For example, when it comes time to sell, you’ll get a lender payoff from the loan servicer that holds your mortgage. You might think you only owe X amount but once they factor in interest and mortgage insurance premiums, it could be quite a bit more.

Oh, and the HOA may have costs for you as well, such as transfer costs and/or remaining HOA dues, depending on when they’re paid and when the sale closes during the year.

Additionally, unpaid property taxes (pro-rated) could rear their ugly head, further cutting into your supposed profit.

Also look out for survey fees, attorney fees, permits, and other reports you may have to pay for.

You’ll also have to prep your home for a sale, which may include things like a fresh coat of paint, new sod in the yard, and other odds and ends around the house. These too can add up.

Home staging is another common tactic some sellers employ these days and it’s not free. It can cost $1,000 or more depending on the size and scope of the job. Of course, you’ll be told it will pay for itself via a higher sales price.

Then there are the unexpected things that might come up, such as repairs that may be required after the home inspection. If you don’t want the deal to fall through, you may have to give up more money to fix little things around the house, such as a termite treatment.

The buyer’s may also want a home warranty, which could come out of your pocket as well. Let’s not forget opportunity cost either…the time your home is sitting on the market, especially if you already have another home you live in.

Let’s not forget the closing costs associated with a loan on a new home, or capital gains taxes you may owe if you turn a profit. And don’t even get me started on moving costs, which can be thousands upon thousands of dollars.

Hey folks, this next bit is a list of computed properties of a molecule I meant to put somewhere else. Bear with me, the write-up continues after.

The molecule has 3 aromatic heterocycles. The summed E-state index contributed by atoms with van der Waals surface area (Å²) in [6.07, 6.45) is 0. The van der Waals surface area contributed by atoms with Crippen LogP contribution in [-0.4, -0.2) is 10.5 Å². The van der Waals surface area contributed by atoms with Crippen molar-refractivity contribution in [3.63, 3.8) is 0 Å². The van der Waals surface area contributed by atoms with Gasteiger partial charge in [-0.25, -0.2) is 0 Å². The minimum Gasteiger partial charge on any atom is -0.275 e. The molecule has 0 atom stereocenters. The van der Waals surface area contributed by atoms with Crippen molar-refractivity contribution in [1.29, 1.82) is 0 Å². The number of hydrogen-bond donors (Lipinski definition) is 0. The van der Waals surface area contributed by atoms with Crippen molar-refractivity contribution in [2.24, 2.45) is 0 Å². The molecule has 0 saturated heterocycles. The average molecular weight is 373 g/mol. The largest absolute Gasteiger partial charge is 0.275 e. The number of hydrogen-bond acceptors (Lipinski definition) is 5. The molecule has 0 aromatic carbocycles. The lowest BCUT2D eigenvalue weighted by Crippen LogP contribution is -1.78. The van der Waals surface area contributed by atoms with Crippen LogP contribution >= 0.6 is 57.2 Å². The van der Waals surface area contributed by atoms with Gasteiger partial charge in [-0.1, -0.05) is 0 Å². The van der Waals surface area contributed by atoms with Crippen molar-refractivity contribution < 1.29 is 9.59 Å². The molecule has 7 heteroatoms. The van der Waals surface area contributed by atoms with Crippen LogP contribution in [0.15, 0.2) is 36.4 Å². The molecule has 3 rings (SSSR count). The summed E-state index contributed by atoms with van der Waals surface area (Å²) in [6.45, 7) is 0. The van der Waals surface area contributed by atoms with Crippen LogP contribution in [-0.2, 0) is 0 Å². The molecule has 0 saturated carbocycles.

When it’s all said and done, you might wind up with a lot less than you expected, but this is just how real estate works. It’s not a liquid transaction…it’s a cumbersome one that involves a lot of costs and hands along the way. This is why it’s not just an investment, but also a place to lay your head.

Common Fees to Sell Your Home

In total, you might lose anywhere from 7-10% of the sales price of your home thanks to real estate commissions, taxes, fees, repairs, and so on. When attempting to figure out what you’re going to walk away with, go ahead and subtract a percentage in that range so there aren’t any surprises.

On our $200,000 home, it wouldn’t be out of the question to give up $15,000 or more in sales-related costs.

To summarize, here are the many fees you may have to pay when selling a home:

  • Real estate commission (potentially 6% of sales price)
  • Title insurance
  • Escrow fees
  • City and county transfer taxes
  • Property taxes (pro-rated)
  • Recording fees
  • Mortgage interest, mortgage insurance premiums, prepayment penalties
  • HOA fees and transfer costs
  • Home repairs
  • Home staging fees
  • Home warranty for the buyer
  • Various reports, surveys, and inspection fees
  • Capital gains taxes (depending on holding period, occupancy, etc.)
  • Moving expenses
  • Closing costs for next home (if applicable)
  • Vacancy costs if property sits empty while for sale